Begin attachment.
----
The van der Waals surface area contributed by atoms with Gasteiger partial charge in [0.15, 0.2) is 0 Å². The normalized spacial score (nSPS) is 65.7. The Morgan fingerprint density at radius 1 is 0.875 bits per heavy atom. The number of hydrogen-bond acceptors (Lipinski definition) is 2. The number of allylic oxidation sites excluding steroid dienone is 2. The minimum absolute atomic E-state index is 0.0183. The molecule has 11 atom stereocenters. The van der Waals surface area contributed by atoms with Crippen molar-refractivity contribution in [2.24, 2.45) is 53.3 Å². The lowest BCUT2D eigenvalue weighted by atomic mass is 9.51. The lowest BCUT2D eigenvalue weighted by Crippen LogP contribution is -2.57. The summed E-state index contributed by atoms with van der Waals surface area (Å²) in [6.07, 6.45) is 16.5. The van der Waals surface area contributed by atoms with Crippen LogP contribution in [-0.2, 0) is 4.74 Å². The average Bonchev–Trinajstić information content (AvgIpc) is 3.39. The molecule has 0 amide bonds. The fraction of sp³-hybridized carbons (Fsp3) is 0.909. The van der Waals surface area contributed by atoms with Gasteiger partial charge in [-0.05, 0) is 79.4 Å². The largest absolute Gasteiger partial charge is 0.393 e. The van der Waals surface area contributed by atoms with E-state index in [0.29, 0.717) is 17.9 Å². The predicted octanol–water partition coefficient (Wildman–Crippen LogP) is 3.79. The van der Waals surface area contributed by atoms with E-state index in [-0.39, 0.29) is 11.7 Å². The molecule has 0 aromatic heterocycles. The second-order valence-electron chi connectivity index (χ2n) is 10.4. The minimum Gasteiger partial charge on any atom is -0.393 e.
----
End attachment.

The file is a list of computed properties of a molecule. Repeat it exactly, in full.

The van der Waals surface area contributed by atoms with Gasteiger partial charge in [0.15, 0.2) is 0 Å². The normalized spacial score (nSPS) is 65.7. The Morgan fingerprint density at radius 1 is 0.875 bits per heavy atom. The number of hydrogen-bond acceptors (Lipinski definition) is 2. The number of allylic oxidation sites excluding steroid dienone is 2. The minimum absolute atomic E-state index is 0.0183. The molecule has 11 atom stereocenters. The van der Waals surface area contributed by atoms with Crippen molar-refractivity contribution in [2.24, 2.45) is 53.3 Å². The lowest BCUT2D eigenvalue weighted by atomic mass is 9.51. The lowest BCUT2D eigenvalue weighted by Crippen LogP contribution is -2.57. The summed E-state index contributed by atoms with van der Waals surface area (Å²) in [6.07, 6.45) is 16.5. The van der Waals surface area contributed by atoms with Crippen LogP contribution in [-0.2, 0) is 4.74 Å². The average Bonchev–Trinajstić information content (AvgIpc) is 3.39. The molecule has 0 amide bonds. The fraction of sp³-hybridized carbons (Fsp3) is 0.909. The van der Waals surface area contributed by atoms with Gasteiger partial charge in [-0.05, 0) is 79.4 Å². The largest absolute Gasteiger partial charge is 0.393 e. The van der Waals surface area contributed by atoms with E-state index in [0.29, 0.717) is 17.9 Å². The predicted octanol–water partition coefficient (Wildman–Crippen LogP) is 3.79. The van der Waals surface area contributed by atoms with E-state index in [-0.39, 0.29) is 11.7 Å². The molecule has 0 aromatic heterocycles. The second-order valence-electron chi connectivity index (χ2n) is 10.4. The minimum Gasteiger partial charge on any atom is -0.393 e.